Greeting to all and welcome new friends to the EastWing,
During the last six months we’ve heard considerable discussion concerning public education and how the current administration in Washington D.C. is going to destroy public education as we know it. That position is just a part of the unending attack on the Presidency of Donald Trump by the losers of the last national election. People determined to overturn the national election by whatever means necessary.
The current person in charge of the federal office of education has taken lots of criticism for her position on charter schools along with the position on home schooling. Much of her criticism, I surmise, is coming from much darker forces than meets the public eye. Labor unions who are more concerned in protecting their cash flow than truly educating the youth in our society can be a most intimidating force to deal with. Such union do exist in our nation.
A while back, on national TV, the president of the Chicago Teachers Union famously made the statement when asked her thoughts on the importance of educating students, said “I’ll speak for them when they pay the union dues”. In addition to being the President of the Chicago Teachers Union, that person was an active class room teacher in the Chicago School System at the time of her remarks. Her statement speaks volumes to the mindset of some labor unions at all levels of public education today. And they wonder why many kids in Chicago can’t read or write. Duh! Look in the mirror.
Now I don’t think we’ve never talked about it, but I was home schooled for several years when I was a little feller. Most of the time it was my Mama being the teacher, but sometimes my Dad also gave a few lessons from time to time.
Mama taught me to complete a job once started, “If you’re going to kill each other, do it outside. I just finished cleaning the house” she’d say. Mama taught me how to pray, “You better pray that grass will come out of your good pants” I always prayed. My Dad taught me about Time Travel, “If you don’t straighten up, I’m going to knock you into the middle of next week!” My Dad taught me basic logic, “Because I said so, that’s why!” Mama taught me advanced logic, “If you fall out of that swing and break your neck, you’re not going to the store with me this afternoon.” Mama taught me Reverse Logic, “Don’t go near the water till you learn how to swim”. I never learned to swim.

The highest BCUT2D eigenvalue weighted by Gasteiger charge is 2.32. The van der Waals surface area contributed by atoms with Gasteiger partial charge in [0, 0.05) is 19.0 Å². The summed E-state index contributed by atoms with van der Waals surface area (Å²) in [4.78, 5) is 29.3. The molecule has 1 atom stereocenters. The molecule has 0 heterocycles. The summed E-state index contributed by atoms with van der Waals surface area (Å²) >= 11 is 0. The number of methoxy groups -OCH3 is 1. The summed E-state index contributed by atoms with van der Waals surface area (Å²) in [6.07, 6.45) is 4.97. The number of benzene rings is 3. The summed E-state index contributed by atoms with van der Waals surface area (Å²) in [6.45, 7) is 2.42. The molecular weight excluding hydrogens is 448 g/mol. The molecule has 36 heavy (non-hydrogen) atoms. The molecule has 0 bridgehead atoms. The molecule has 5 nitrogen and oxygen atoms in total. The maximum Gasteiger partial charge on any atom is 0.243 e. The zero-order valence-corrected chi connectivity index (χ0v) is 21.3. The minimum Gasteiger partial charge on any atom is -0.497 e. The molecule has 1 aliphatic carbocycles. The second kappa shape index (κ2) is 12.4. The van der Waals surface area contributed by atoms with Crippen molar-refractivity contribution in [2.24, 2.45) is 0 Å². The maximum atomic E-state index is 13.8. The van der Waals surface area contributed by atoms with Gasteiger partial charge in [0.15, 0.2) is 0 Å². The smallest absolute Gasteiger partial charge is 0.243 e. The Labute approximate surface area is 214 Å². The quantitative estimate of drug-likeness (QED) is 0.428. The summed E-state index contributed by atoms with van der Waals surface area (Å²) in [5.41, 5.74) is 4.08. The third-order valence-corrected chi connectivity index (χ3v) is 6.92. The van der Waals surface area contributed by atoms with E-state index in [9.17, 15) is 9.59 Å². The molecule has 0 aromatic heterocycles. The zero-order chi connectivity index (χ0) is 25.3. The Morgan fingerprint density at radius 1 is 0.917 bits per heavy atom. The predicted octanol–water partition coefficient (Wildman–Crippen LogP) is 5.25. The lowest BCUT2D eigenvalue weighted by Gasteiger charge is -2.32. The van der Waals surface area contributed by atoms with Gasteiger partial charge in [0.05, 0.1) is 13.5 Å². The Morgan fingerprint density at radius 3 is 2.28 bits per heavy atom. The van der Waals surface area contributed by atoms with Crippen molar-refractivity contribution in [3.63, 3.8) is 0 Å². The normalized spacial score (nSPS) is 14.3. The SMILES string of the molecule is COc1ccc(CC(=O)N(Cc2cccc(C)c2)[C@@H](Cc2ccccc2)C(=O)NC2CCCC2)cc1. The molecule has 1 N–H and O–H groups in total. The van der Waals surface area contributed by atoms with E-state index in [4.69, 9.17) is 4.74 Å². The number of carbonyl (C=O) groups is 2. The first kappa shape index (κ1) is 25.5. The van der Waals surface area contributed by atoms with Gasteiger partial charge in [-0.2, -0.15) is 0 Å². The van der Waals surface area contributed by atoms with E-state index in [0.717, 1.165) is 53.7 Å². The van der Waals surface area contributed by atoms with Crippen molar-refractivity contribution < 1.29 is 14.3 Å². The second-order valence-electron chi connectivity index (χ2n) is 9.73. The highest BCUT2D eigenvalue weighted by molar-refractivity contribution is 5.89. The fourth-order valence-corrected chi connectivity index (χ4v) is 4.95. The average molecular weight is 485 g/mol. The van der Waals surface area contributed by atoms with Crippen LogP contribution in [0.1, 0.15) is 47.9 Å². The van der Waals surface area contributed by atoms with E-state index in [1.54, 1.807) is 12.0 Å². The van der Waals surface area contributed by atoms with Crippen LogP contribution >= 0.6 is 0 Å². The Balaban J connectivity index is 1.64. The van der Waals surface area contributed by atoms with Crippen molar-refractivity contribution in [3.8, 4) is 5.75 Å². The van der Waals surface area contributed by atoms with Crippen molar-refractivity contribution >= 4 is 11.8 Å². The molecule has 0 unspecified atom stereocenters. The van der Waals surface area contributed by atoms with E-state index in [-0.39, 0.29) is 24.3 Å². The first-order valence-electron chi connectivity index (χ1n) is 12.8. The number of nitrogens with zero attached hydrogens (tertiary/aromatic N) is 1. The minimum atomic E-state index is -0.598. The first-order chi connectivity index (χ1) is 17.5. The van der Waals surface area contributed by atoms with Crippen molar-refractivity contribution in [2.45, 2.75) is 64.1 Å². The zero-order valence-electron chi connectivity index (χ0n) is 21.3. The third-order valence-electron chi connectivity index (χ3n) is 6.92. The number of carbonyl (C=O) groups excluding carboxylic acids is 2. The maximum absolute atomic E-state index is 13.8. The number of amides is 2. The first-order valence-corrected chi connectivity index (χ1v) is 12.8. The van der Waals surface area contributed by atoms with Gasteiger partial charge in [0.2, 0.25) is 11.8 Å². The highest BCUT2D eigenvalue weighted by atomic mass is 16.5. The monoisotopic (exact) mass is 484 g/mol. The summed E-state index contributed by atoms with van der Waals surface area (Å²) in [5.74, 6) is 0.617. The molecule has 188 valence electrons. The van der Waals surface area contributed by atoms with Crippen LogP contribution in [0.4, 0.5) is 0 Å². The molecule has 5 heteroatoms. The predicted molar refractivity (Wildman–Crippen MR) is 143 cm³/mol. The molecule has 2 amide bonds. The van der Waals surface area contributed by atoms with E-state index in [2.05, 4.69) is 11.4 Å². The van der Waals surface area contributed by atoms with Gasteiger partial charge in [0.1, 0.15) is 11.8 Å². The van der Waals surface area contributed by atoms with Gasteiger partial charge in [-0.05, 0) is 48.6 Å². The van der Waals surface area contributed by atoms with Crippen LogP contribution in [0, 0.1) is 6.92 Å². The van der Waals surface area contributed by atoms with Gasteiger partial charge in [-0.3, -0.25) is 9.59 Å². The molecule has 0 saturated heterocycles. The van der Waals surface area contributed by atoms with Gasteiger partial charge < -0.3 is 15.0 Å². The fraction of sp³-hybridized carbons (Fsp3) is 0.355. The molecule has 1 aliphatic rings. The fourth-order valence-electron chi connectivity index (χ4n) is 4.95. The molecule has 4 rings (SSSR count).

Mama taught me future planning, “Make sure you wear clean underwear, in case you’re in an accident.” My Dad taught me irony, “Keep crying and I’ll give you something to cry about.”
Mama taught me about the science of osmosis, “Shut your mouth and eat your supper.”
Mama taught me about contortionism, “Just you look at that dirt on the back of your neck!” My Mama taught me about stamina, “You’ll sit there until all that spinach is gone.”
Mama taught me about the weather, “This room of yours looks as if a tornado went through it.” Mama taught me about hypocrisy, “If I told you once, I’ve told you a million times, don’t exaggerate!”
My Dad taught me about the circle of life, “I brought you into this world, and I can take you out.
Mama taught me about behavior modification, “Stop acting like your Dad!”
Mama taught me about envy, “There are millions of less fortunate children in this world who don’t have wonderful parents like you do.” Mama taught me about anticipation, “Just wait until we get home.” Mama taught me about receiving, “You’re going to get it from your Dad when you get home!” Mama taught me medical science, “If you don’t stop crossing your eyes, they are going to get stuck that way.” Mama taught me about ESP, “Put your sweater on; don’t you think I know when you are cold?” My Dad taught me humor, “When that lawn mower cuts off your toes, don’t come running to me.” Mama taught me how to become an adult, “If you don’t eat your vegetables, you’ll never grow up.” Mama taught me genetics, “You’re just like your Dad.” My Mama taught me about my ancestry “Shut that door behind you. Do you think you were born in a barn?” My Mama taught me wisdom “When you get to be my age, you’ll understand. My Dad taught me about justice “One day you’ll have kids, and I hope they turn out just like you!”
Yep, that home schooling and what I learned at the Tip Top Elementary School Corporation served me well in life. It was there at Tip Top I learned to wait my turn. Stand in line. Raise my hand if I had something to say, or had to go pee. To share what I had with others, even others I didn’t like if they had need. It was there I learned the difference between want and need. At
Tip Top I learned to love life with what you have, not what you want. Then learned to work for what you want.
All of my other schooling was kinda filling in the years and filling up my head, until that day I walked onto the Campus of The Ohio State University. It felt like “Welcome Home”. It was kinda like the Tip Top Elementary School Corporation only bigger. I wanted to stay forever there, but I didn’t. ‘Cause I had other things to do and stories to tell.
From The EastWing, Home Schooling, Tip Top & Buck Eyes
I Wish You Well,